Couldn't finish it. It was just so dry and not interesting that I just couldn't do it. And that is saying something. This is the first book that I've stopped reading in the middle because I just couldn't do it.
Dec 05, 2019 rated it it was amazing
Beaujon captured a broad snapshot of Evangelical subculture with this book. He interviewed a range of important people in Christian Rock -- band members, promoters, record executives, fans, and magazine editors. He attended big events like Cornerstone and the Gospel Music Awards. He reviewed Christian music as an outsider. He revealed the inner workings of Contemporary Christian Music (CCM). And ultimately, he presented the story of Christian Rock.

I'm a fan doing my own research on a slice of CC
Jul 01, 2017 rated it it was ok
The author doesn't seem to be a fan of the subject material; he complains about not landing interviews with more of the artists but can you really blame them? So the end result is a book that isn't much of an 'inside look' on multiple levels. It feels like an exposé assignment that fell flat. But having said that, I appreciate the author's honesty and efforts. And I also enjoyed how many familiar Christian bands/personalities that you get a glimpse of throughout the book.
The Rudie Librarian (Brian)
I didn’t fully know what to expect of this book. The part of me that grew up in this culture wanted this book to be an ode to a life I loved. But it was more honest and at times cynical than that. I still enjoyed it.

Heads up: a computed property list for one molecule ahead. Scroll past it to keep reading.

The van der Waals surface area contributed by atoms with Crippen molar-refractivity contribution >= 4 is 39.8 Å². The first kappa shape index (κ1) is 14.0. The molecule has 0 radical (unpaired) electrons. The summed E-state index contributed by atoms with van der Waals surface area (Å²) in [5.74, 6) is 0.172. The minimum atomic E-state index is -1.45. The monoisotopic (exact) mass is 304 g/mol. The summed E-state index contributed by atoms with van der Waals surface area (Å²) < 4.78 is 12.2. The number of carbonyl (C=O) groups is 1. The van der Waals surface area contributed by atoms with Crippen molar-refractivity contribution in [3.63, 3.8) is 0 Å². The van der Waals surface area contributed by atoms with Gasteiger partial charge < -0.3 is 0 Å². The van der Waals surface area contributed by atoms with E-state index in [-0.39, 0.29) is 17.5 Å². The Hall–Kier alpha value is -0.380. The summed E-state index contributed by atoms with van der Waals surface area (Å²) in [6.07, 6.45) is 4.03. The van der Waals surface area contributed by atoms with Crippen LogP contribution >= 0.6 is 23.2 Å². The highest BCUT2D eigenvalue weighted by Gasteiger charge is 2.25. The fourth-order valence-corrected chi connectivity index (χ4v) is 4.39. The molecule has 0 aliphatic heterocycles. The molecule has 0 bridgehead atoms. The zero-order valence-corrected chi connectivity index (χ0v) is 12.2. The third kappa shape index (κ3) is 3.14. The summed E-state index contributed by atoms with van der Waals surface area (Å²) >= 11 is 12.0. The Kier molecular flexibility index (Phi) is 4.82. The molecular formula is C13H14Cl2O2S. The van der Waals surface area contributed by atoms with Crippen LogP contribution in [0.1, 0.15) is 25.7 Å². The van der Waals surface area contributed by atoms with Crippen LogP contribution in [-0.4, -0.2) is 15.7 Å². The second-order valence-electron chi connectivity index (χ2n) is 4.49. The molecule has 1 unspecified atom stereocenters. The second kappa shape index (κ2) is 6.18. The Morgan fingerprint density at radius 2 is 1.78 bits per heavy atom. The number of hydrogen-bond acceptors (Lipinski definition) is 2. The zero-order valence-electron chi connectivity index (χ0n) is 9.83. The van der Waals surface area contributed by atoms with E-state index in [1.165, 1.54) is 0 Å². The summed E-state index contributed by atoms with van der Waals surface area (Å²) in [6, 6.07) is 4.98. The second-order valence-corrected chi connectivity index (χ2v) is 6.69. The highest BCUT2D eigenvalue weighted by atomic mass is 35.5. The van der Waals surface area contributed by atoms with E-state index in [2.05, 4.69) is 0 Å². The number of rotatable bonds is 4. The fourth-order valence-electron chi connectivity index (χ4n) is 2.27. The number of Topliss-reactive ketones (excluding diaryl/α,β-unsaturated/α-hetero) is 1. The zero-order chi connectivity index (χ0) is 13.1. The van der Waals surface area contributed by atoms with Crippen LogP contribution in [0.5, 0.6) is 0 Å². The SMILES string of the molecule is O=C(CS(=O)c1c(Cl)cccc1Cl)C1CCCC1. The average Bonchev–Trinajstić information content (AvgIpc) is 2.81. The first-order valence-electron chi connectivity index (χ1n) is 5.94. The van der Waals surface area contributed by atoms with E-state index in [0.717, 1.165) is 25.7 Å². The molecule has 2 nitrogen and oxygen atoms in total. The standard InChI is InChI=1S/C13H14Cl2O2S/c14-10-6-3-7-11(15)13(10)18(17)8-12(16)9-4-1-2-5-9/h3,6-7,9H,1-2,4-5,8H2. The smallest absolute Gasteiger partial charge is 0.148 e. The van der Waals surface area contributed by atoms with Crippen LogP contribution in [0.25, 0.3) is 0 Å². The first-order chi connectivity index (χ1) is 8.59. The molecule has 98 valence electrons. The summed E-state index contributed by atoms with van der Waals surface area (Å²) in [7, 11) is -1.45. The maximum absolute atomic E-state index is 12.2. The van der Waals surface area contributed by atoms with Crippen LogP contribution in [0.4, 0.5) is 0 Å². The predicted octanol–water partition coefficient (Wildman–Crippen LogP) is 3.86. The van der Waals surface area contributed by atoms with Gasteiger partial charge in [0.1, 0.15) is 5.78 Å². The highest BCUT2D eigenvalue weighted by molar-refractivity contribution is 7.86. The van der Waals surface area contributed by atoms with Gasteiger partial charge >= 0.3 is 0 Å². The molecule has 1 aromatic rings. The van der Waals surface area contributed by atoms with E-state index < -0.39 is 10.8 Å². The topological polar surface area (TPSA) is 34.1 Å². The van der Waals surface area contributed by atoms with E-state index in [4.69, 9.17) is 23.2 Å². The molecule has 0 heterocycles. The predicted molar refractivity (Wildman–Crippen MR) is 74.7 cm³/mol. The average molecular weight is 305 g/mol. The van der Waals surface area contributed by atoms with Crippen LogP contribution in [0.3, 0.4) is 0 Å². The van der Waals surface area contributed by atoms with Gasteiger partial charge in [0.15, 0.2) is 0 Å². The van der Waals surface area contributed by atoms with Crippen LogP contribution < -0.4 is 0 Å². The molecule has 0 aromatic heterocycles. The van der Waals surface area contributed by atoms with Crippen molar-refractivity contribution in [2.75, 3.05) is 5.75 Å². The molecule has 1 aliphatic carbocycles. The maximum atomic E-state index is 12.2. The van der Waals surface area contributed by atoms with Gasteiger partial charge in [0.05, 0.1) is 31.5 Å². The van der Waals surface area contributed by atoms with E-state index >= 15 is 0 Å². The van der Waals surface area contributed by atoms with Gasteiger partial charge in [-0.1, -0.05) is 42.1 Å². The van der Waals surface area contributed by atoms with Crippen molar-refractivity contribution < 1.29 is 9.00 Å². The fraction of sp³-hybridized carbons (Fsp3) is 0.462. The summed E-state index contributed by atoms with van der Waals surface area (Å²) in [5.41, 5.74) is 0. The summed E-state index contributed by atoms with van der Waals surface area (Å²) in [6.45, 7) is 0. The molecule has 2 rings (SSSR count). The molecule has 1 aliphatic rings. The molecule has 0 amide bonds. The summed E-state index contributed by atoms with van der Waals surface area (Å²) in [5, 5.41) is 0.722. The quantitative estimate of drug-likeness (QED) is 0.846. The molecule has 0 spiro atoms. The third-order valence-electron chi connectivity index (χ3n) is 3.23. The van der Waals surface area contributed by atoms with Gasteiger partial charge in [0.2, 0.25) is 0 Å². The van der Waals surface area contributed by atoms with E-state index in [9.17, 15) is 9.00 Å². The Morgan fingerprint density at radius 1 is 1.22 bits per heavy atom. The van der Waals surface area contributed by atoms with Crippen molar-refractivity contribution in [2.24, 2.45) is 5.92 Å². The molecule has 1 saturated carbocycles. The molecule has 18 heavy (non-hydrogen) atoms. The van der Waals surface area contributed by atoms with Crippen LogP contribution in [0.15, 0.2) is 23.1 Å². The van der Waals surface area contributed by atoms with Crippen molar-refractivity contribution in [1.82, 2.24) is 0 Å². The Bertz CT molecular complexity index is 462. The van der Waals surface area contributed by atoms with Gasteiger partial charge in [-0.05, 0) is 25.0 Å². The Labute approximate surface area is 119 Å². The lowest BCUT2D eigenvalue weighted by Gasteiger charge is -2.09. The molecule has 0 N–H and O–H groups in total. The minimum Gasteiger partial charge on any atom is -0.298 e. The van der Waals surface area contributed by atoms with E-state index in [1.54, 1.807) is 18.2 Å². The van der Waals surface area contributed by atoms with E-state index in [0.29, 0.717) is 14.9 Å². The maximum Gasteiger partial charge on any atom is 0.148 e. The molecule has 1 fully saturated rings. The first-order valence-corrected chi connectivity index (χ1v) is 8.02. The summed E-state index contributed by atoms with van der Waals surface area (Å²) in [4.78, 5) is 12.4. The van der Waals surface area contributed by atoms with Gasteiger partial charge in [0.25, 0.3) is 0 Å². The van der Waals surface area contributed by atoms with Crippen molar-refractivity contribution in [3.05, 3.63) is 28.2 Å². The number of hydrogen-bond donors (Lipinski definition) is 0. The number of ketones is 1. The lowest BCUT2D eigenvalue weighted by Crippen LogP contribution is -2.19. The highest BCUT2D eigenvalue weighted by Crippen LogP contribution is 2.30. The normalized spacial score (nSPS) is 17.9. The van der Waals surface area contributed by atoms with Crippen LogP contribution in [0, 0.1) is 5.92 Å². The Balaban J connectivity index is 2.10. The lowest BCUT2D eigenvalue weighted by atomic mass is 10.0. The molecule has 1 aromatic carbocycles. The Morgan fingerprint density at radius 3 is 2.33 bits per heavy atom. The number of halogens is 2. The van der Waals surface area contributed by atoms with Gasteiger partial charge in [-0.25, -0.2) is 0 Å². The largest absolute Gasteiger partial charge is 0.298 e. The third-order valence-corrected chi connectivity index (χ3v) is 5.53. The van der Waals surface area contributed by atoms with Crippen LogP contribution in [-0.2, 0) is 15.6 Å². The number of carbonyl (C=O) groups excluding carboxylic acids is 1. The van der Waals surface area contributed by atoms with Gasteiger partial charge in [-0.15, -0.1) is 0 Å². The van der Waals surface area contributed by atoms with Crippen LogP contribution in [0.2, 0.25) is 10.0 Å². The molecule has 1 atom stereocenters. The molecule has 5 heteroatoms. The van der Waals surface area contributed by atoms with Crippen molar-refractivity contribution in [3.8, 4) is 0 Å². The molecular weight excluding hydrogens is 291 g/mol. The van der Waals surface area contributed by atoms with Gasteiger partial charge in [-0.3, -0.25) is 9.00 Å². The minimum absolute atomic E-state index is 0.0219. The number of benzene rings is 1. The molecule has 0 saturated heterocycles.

Neil R. Coulter
Apr 01, 2016 rated it really liked it
Shelves: non-fiction, worship

I just loved this book. I started reading it as part of my background reading for a book chapter I'm writing, but once I'd started I could hardly put it down. Though I don't think the title or the subtitle are particularly helpful, the actual content is really fascinating. Andrew Beaujon (writer for Spin magazine) presents more of an outsider's view of Christian rock, since he is not himself not a Christian, and he didn't know much about Christian rock at all before starting this major project.

C. J. Scurria
Jan 06, 2013 rated it did not like it
Shelves: utter-nonsense
This is one of the VERY few books where I could not exactly finish it.

The strangest thing is the book's description versus what the writer felt about the subject.

Look at this:

Body Piercing Saved My Life is the first in-depth journalistic investigation into a subculture so large that it's erroneous to even call it a subculture: Christian rock. Christian rock culture is booming, not only with bands but with extreme teen Bibles, skateboarding ministries, Christian tattoo parlors, paintball parks, c
Jul 18, 2013 rated it liked it
The title of this book is somewhat deceptive since the author is not inside the phenomenon of Christian rock. He's an outsider, trying to understand something he's not a part of and doesn't believe. He frequently complains that he is unable to get interviews, is frustrated that no one returns his emails, and frets about his lack of access. But he never addresses how those problems influenced the book he ultimately did write. Did they end up mattering at all?

The author also comes to this (fascina
Mar 03, 2009 rated it really liked it
Recommends it for: anyone curious about the bizarre animal that is American Christian pop culture
I read this directly after finishing Daniel Radosh's riveting "Rapture Ready," and while I felt this effort wasn't quite as deft as that book (perhaps in part because the author had trouble getting many subjects to talk to him), it was still a compelling read. Where Radosh covers pretty much the whole landscape of American evangelical pop culture, Beaujon focuses almost entirely on the music industry. His detailed history of the development of "Christian rock" and its variants is enlivened by hi ...more
Jan 17, 2008 rated it really liked it
Recommends it for: music-o-philes